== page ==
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Affordable Housing and the Provision of Supported Accommodation (part 3)

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What incentives are there for providers to shift away from traditional supported accommodation to providing tenant-centred move-on accommodation? What comes first the financial sustainability of the organisation or the tenancy?

We started off these discussions by referring to the conflicting interests between the affordability for the residents of supported accommodation and the financial sustainability of the provider.

Providers of supported housing services have essentially two different types of costs:

· Housing costs

· Support costs

Housing costs are paid through the welfare system. Providers who provide care, support or supervision to their residents can apply for Exempt Accommodation Status. Their housing benefit payments are not capped by the Local Housing Authority rates. Instead they fall under the old rules for Housing Benefit which are cost based and have specific rules surrounding what can and what cannot be claimed. The interpretation of these rules falls to the discretion of the Local Authority and differs substantially. In our experience some local authorities specifically exclude the cost of assisting the tenants to maintain their tenancy whilst others are happy to include it within those costs. This helps to reduce down the support costs of the organisation in favour of the housing costs.

Support services are either commissioned and paid for by the local authority under the funding that used be ‘Supporting People’, paid for directly by the tenants or recovered elsewhere through fundraising and marketing. It is often a combination of the above. There is definitely an incentive for any organisation to shift some of their support costs to the housing costs as this paid for under welfare. Providers are effectively continually seeking to find ways to maximise the amount that can be claimed under either welfare or commissioned services in order to achieve financial sustainability for the organisation. But what about the financial sustainability of the tenant?

From a tenant’s perspective, whilst on benefits the rent is less relevant because they don’t pay it. They are however affected by the service charges. Some providers seek to maximise the income from tenant charges. We are aware of one national provider whose tenant charges account for nearly 25% of the cost of the support that is being provided. We spoke to another local provider recently who was asking us to consider a referral for a former tenant of theirs who was street homeless as a result of failing to pay their service charges. In our view, unreasonable service charges place an unwelcome burden on already vulnerable tenants. To then evict them because they are not keeping up with these payments seems to be equally unfair and unreasonable.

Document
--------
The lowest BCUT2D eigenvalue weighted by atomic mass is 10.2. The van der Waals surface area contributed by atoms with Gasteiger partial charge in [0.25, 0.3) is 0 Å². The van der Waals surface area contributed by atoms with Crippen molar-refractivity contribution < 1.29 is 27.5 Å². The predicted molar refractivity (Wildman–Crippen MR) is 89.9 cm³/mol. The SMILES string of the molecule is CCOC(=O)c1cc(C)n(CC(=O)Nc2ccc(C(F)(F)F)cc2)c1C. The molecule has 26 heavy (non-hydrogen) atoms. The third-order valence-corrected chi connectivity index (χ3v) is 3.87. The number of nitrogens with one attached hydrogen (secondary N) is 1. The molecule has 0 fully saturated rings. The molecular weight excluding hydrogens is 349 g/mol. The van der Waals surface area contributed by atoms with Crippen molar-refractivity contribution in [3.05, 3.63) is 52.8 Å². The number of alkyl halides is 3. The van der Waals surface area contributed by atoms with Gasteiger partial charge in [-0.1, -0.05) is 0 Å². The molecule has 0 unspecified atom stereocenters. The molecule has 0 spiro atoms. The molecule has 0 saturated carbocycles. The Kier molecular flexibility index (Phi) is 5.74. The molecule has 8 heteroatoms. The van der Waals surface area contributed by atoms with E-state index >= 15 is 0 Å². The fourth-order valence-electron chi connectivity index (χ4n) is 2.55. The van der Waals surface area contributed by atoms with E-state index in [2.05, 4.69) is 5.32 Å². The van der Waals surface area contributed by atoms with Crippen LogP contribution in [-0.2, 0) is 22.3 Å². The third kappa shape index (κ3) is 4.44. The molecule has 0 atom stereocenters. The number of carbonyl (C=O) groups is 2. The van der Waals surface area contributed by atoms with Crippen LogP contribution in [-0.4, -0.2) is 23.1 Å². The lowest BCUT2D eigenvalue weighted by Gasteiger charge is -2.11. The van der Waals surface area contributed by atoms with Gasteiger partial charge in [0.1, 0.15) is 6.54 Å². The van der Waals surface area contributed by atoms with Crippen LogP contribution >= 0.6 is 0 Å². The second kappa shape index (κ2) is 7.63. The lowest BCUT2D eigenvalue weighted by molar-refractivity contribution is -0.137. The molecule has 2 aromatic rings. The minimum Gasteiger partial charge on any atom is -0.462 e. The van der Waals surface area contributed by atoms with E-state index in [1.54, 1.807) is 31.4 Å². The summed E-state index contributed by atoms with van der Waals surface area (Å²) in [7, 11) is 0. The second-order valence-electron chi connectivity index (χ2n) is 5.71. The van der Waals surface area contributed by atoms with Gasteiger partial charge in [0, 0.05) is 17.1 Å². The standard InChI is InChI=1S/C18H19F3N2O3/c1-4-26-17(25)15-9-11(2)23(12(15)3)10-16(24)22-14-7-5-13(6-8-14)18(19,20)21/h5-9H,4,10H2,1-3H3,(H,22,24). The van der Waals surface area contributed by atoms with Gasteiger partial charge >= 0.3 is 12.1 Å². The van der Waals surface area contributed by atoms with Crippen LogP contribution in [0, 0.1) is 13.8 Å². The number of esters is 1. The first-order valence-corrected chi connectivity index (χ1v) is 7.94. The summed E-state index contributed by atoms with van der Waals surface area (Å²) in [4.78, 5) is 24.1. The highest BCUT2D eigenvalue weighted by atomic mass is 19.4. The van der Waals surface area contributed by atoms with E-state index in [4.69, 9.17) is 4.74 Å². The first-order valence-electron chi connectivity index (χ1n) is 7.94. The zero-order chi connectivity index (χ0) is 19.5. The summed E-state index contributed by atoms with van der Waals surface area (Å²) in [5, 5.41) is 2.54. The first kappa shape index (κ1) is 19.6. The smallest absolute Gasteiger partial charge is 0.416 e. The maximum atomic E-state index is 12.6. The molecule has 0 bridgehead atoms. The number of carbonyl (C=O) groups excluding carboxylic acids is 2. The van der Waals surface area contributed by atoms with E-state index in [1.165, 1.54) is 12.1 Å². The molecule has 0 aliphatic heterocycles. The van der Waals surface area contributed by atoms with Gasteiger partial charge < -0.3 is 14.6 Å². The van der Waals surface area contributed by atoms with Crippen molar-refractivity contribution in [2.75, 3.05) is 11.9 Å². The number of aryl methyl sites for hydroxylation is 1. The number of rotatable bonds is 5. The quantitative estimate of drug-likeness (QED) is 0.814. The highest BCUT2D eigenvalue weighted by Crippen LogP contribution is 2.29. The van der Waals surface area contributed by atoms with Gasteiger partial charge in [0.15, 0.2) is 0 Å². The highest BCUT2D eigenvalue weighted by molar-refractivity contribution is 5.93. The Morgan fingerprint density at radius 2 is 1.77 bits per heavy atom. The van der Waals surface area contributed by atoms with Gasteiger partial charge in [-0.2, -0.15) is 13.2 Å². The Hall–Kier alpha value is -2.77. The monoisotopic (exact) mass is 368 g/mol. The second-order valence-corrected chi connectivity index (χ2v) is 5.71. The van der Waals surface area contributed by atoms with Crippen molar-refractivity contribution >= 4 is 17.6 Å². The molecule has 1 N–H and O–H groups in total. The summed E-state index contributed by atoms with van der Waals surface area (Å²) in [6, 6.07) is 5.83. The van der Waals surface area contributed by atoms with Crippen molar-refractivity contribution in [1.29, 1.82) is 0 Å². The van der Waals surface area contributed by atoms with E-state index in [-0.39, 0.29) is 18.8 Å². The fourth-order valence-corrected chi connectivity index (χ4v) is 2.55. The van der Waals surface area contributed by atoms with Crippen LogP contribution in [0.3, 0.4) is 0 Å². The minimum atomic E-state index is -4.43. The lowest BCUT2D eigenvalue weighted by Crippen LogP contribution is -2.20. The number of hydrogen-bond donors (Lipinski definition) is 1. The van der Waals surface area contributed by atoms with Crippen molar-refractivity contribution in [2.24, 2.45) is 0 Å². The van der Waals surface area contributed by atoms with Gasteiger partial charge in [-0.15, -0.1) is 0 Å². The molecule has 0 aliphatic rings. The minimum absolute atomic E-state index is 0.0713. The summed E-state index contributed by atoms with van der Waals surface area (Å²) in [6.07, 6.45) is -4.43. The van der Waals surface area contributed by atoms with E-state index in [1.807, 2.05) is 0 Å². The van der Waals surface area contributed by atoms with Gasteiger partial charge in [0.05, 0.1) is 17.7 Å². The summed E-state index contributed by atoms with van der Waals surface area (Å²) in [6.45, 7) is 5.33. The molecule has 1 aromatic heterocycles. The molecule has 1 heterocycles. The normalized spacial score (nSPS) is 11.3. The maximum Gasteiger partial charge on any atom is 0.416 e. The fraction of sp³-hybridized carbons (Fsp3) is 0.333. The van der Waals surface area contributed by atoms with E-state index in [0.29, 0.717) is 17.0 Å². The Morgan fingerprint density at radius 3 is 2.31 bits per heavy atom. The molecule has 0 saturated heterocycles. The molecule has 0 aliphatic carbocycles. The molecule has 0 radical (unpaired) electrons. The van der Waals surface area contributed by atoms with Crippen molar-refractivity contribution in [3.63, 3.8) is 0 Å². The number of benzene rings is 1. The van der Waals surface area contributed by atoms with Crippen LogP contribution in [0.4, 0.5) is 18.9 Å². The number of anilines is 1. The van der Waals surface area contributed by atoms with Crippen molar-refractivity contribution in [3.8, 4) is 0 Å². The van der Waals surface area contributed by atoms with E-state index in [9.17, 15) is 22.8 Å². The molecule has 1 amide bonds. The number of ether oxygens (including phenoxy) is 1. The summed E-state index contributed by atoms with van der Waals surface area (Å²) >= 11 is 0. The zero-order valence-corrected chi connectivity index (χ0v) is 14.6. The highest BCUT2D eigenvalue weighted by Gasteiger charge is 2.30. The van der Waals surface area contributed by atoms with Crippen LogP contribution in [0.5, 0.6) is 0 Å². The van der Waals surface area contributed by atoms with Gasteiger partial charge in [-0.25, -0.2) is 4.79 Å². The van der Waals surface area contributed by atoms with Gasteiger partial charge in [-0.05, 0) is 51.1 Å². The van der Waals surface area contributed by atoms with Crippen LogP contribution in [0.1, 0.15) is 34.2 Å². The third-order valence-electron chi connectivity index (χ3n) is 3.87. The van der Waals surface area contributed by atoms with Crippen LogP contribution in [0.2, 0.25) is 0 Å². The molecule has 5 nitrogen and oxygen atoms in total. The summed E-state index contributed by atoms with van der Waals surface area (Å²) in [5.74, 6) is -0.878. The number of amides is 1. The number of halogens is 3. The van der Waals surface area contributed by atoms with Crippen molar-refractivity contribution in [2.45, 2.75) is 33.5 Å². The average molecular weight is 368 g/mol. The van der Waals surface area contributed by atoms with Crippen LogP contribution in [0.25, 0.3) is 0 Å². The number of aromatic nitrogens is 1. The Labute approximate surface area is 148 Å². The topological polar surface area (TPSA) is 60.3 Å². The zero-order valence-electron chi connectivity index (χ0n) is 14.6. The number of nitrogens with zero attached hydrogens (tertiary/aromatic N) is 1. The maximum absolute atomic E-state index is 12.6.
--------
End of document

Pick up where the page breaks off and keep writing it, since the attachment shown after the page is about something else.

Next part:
When a tenant finds work, the question of affordability becomes an immediate concern. Rents are often unaffordable for a working tenant in supported accommodation. They are more or less obliged to or even encouraged to move out when they find work.

In a system where recovering the maximum of costs possible through the rents and service charges is the norm, there is no room for a person-centred approach. The needs of the organisation dictate that the bed-space should be filled by someone who can afford to pay. They are much better off filling the bed-space with someone who is on benefits rather than someone who is working. It seems to us that the needs of the tenant are often deemed to be irrelevant. This is counter-productive when the whole point of the service is meant to be for the beneficiaries.

It would not be a problem where there is sufficient provision of proper move-on accommodation since the tenant could be encouraged to move-on rather than being forced out!

The issue with move-on accommodation is that the rent has to be capped at around £100 a week if we are to go by Shelter’s recommendation. Service charges also have to be kept low to make the accommodation sustainable and affordable. Costs cannot be passed on to the tenant and have to be found elsewhere. In a day and age of austerity where funding for homelessness is being decimated and costs are rising, this places an additional financial burden on organisations that are already struggling to meet demand and remain financially viable.

Homeless link did a survey called "Who is Supporting People now?" on the impact of the removal of ‘Supported People’ funding on the sector and found that in order to reduce costs providers were increasing the working hours of their support staff, reducing down salaries and providing no possible career progression as well as cutting services. Providers of traditional supported accommodation are already struggling financially to cope with the budget cuts and having to seek to find ways to adapt. Why would they go and impose upon themselves a financial model that is even more restrictive?

Bearing all of this in mind, we come back to the question that has arisen here in Wolverhampton of how to incentivise more provision of move-on accommodation whilst reducing down the quantity of supported accommodation. It is not in the interest of providers to make the shift to a more tenant-centred approach. Yet without such changes to the system, tenants remain trapped in cycles of housing poverty that are not providing them with a way out that is sustainable, affordable and will prevent them from falling back below the housing line again in the future. Despite the inherent difficulties of operating differently some providers are seeking to put the needs of the tenants first in order to provide long-term solutions.